Dutch carrier KLM now expects to operate around 40% of its pre-crisis levels of capacity on European routes over the coming months as a result of fresh travel restrictions imposed to counter the coronavirus.
It expects to serve around 90-95% of the European destinations it flew to pre-crisis. The majority of the suspended destinations are in the UK, where fresh lockdown restrictions have been imposed. It means KLM now expects to operate 40% rather than 50% of pre-crisis European capacity in the coming months.
It also expects to operate between 50% and 60% of its pre-crisis passenger flights on intercontinental routes – excluding cargo-only services.
Since the resumption of international passenger services following the initial round of lockdowns earlier this year, the SkyTeam carrier has focused on restoring as many destinations in its network as possible – albeit with lower frequency and smaller aircraft.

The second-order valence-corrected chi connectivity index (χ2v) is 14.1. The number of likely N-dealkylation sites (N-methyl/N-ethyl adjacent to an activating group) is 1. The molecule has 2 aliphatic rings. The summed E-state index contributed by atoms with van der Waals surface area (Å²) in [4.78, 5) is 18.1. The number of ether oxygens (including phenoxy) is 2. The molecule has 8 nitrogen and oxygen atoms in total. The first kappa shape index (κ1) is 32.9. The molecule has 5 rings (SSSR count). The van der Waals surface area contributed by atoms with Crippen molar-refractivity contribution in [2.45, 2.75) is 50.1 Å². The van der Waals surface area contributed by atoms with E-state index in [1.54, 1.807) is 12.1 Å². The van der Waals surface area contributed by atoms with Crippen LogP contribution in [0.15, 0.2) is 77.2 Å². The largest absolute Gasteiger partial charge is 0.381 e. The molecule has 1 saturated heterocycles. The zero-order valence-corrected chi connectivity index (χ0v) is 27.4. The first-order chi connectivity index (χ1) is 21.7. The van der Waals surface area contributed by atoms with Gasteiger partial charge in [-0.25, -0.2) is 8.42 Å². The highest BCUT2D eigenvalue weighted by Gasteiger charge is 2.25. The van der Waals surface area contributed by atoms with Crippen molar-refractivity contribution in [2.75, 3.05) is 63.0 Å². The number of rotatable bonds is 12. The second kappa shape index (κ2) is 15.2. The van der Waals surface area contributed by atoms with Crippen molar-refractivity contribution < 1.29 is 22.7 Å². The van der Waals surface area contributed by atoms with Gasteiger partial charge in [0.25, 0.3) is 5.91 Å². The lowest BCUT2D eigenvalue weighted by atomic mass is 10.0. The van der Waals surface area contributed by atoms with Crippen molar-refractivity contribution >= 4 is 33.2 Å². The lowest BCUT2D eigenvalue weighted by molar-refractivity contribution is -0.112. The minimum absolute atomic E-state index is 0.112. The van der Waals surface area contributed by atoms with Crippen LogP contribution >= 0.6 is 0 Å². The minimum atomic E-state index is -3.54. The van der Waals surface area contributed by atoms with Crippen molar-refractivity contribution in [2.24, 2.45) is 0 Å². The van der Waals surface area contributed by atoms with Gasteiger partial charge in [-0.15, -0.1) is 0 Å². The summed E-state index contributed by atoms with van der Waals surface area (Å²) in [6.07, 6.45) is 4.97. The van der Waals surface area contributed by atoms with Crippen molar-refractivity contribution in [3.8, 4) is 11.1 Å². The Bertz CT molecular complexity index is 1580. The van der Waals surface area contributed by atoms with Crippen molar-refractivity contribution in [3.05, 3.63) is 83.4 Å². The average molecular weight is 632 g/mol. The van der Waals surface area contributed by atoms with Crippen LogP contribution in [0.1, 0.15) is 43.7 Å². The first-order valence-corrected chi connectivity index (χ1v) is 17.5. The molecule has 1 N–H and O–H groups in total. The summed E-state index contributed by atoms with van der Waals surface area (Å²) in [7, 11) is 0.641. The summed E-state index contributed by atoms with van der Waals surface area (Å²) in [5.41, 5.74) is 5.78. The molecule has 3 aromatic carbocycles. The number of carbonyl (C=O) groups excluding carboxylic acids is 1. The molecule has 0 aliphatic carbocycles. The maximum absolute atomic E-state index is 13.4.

”This means our customers have the widest possible choice of destinations, enabling us to maintain our network through our Amsterdam hub,” the airline notes.
”This strategy has proved successful in recent months and has ensured that we did not have to trim our network as rigorously as some other airlines. August and September showed clear signs of recovery.
”Regrettably, the second wave has led to new restrictions throughout Europe, not just in the Netherlands. Capacity will therefore be trimmed again into the coming period,” it notes.
The Dutch carrier is, however, adding new destinations to its network. It will add a twice-weekly connection to Zanzibar in Tanzania to its existing Dar es Salaam service from 10 December, and will operate four weekly flights to Riyadh in Saudi Arabia from 4 January.